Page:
Kochi | Jehovah's Witnesses, a Christian religious group whose prayer meeting in Kochi was marred by devastating bomb blasts a week ago, on Sunday resumed physical prayer meetings after holding online gatherings following the shocking incident that claimed the lives of three persons and injured over 50 others.
The religious group decided to return to physical prayer meetings to remove any fear from its members' minds following the blasts.
The Jehovah's Witnesses traces its origins to 19th century America.
The group in Kalamassery faced a major shock when one of its estranged members -- Dominic Martin -- carried out multiple blasts at one of its conventions last Sunday by using an improvised explosive device (IED).
Prior to surrendering before the police, Martin released a video stating that the group's preachings were "seditious" and that they did not heed his warnings to change their ways, and that is why he carried out the attack.
Three people, including a 12-year-old girl, lost their lives and over 50 were injured in the incident.
Presently, according to a Health Department release, 20 persons are under treatment with 10 of them in intensive care and two in critical condition.
The remaining eight persons are in the wards, it said.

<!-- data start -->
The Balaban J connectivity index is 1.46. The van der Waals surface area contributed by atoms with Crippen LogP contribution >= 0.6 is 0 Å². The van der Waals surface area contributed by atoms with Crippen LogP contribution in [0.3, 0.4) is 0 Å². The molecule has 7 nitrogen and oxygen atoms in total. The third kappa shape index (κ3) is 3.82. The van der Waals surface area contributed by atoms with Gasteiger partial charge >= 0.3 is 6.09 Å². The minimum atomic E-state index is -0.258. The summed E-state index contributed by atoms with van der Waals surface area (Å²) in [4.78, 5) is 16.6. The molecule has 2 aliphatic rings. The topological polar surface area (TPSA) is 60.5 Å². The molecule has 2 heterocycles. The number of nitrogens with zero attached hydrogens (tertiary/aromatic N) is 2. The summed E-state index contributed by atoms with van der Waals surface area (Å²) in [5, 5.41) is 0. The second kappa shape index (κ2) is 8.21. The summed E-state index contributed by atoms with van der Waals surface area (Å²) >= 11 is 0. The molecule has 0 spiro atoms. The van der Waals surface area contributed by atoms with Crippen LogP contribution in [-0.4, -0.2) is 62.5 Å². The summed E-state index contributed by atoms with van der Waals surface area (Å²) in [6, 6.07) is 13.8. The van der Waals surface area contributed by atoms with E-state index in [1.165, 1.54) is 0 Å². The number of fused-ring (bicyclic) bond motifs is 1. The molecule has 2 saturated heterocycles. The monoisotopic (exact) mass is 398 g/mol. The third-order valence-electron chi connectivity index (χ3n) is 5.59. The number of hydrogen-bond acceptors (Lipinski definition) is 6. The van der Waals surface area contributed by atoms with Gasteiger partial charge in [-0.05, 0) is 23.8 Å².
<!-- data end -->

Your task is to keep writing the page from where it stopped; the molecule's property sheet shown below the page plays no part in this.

Subsequently, prayer meetings, usually held twice a week in local 'Kingdom Halls' -- which refers to a local Jehovah's Witnesses meeting place where religious services are held -- were conducted online.
"We decided to return to live (physical) meetings from today to remove the fear from people's minds. The online meetings were held only for a few days following the blasts," T A Sreekumar, a spokesperson of the group's India Branch in Kerala, told PTI.
On being asked whether there were any additional security arrangements in place for these meetings, he said that they already had a security system in place.
"But we have asked everyone to be vigilant and cautious," he added.
Under the existing security system, members are examined before they enter the 'Kingdom Halls' and background checks are carried out of unknown persons, he said.
"An enhanced security may be required in case of larger conventions and if the police say there need to be more security arrangements, we will ensure that," Sreekumar said.
The bomb blasts last Sunday took place on the last day of a three-day prayer convention held at Kalamassery here, which was attended by over 2,000 members from across the state.
However, the prayer meetings at the 'Kingdom Halls' are much smaller affairs.
"These are small gatherings of 50-60 members and everyone knows each other. No outsider can merely walk in like in churches or temples," Sreekumar said.
The Jehovah's Witnesses community in India boasts 947 congregations and over 56,000 devoted ministers dedicated to sharing their interpretation of the Bible and promoting an understanding of God's kingdom, according to the official jw.org website.
Unlike mainstream Christian denominations, Jehovah's Witnesses do not believe in the Holy Trinity (God, the Father; God, the Son - Jesus; and God the Holy Spirit) but worship Jehovah as the "the God of the Bible and the Creator of all things".
Followers of the group see Jesus Christ as the son of God, and not God himself. They learn from the teachings and examples set by Christ; hence they consider themselves Christians.